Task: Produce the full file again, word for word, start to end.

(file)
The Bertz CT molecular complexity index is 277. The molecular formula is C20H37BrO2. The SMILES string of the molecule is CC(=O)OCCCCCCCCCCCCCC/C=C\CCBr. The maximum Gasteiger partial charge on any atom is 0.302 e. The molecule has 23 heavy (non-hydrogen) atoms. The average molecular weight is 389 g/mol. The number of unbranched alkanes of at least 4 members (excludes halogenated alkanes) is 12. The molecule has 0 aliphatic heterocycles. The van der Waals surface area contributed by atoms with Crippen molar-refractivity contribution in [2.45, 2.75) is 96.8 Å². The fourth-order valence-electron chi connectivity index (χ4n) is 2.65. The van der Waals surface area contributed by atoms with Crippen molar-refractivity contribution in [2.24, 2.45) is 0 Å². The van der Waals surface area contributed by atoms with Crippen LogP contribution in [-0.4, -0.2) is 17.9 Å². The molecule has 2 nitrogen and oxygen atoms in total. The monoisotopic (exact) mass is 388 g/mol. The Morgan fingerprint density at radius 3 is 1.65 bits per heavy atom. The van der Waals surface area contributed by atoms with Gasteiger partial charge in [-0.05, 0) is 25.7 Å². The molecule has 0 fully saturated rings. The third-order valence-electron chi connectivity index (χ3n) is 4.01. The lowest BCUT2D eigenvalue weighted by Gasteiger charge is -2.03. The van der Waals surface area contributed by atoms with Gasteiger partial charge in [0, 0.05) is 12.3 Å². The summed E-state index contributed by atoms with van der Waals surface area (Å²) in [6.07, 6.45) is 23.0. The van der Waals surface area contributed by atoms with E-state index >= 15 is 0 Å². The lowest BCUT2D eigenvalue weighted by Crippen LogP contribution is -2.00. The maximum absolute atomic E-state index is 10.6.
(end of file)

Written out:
The Bertz CT molecular complexity index is 277. The molecular formula is C20H37BrO2. The SMILES string of the molecule is CC(=O)OCCCCCCCCCCCCCC/C=C\CCBr. The maximum Gasteiger partial charge on any atom is 0.302 e. The molecule has 23 heavy (non-hydrogen) atoms. The average molecular weight is 389 g/mol. The number of unbranched alkanes of at least 4 members (excludes halogenated alkanes) is 12. The molecule has 0 aliphatic heterocycles. The van der Waals surface area contributed by atoms with Crippen molar-refractivity contribution in [2.45, 2.75) is 96.8 Å². The fourth-order valence-electron chi connectivity index (χ4n) is 2.65. The van der Waals surface area contributed by atoms with Crippen molar-refractivity contribution in [2.24, 2.45) is 0 Å². The van der Waals surface area contributed by atoms with Crippen LogP contribution in [-0.4, -0.2) is 17.9 Å². The molecule has 2 nitrogen and oxygen atoms in total. The monoisotopic (exact) mass is 388 g/mol. The Morgan fingerprint density at radius 3 is 1.65 bits per heavy atom. The van der Waals surface area contributed by atoms with Gasteiger partial charge in [-0.05, 0) is 25.7 Å². The molecule has 0 fully saturated rings. The third-order valence-electron chi connectivity index (χ3n) is 4.01. The lowest BCUT2D eigenvalue weighted by Gasteiger charge is -2.03. The van der Waals surface area contributed by atoms with Gasteiger partial charge in [0, 0.05) is 12.3 Å². The summed E-state index contributed by atoms with van der Waals surface area (Å²) in [6.07, 6.45) is 23.0. The van der Waals surface area contributed by atoms with E-state index >= 15 is 0 Å². The lowest BCUT2D eigenvalue weighted by Crippen LogP contribution is -2.00. The maximum absolute atomic E-state index is 10.6.